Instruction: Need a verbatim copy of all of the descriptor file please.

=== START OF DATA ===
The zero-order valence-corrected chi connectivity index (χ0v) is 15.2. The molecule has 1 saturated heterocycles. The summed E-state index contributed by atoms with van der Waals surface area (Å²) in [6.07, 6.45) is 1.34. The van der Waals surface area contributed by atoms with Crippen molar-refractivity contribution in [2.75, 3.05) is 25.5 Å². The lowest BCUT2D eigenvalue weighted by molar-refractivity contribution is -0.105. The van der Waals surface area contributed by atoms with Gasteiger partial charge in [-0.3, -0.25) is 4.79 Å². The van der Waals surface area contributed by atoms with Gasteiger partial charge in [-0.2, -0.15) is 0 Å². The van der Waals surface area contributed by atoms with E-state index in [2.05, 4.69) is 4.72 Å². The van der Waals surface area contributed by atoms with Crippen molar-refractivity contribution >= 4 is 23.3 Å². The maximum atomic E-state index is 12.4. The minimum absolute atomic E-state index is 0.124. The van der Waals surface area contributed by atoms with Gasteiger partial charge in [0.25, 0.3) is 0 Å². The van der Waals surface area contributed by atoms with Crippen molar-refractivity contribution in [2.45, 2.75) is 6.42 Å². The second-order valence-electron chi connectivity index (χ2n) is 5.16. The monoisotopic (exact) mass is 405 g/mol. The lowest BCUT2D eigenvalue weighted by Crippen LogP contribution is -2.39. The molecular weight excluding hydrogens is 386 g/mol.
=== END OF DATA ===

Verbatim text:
The zero-order valence-corrected chi connectivity index (χ0v) is 15.2. The molecule has 1 saturated heterocycles. The summed E-state index contributed by atoms with van der Waals surface area (Å²) in [6.07, 6.45) is 1.34. The van der Waals surface area contributed by atoms with Crippen molar-refractivity contribution in [2.75, 3.05) is 25.5 Å². The lowest BCUT2D eigenvalue weighted by molar-refractivity contribution is -0.105. The van der Waals surface area contributed by atoms with Gasteiger partial charge in [-0.3, -0.25) is 4.79 Å². The van der Waals surface area contributed by atoms with Gasteiger partial charge in [-0.2, -0.15) is 0 Å². The van der Waals surface area contributed by atoms with E-state index in [2.05, 4.69) is 4.72 Å². The van der Waals surface area contributed by atoms with Crippen molar-refractivity contribution >= 4 is 23.3 Å². The maximum atomic E-state index is 12.4. The minimum absolute atomic E-state index is 0.124. The van der Waals surface area contributed by atoms with Gasteiger partial charge in [0.25, 0.3) is 0 Å². The van der Waals surface area contributed by atoms with Crippen molar-refractivity contribution in [2.45, 2.75) is 6.42 Å². The second-order valence-electron chi connectivity index (χ2n) is 5.16. The monoisotopic (exact) mass is 405 g/mol. The lowest BCUT2D eigenvalue weighted by Crippen LogP contribution is -2.39. The molecular weight excluding hydrogens is 386 g/mol.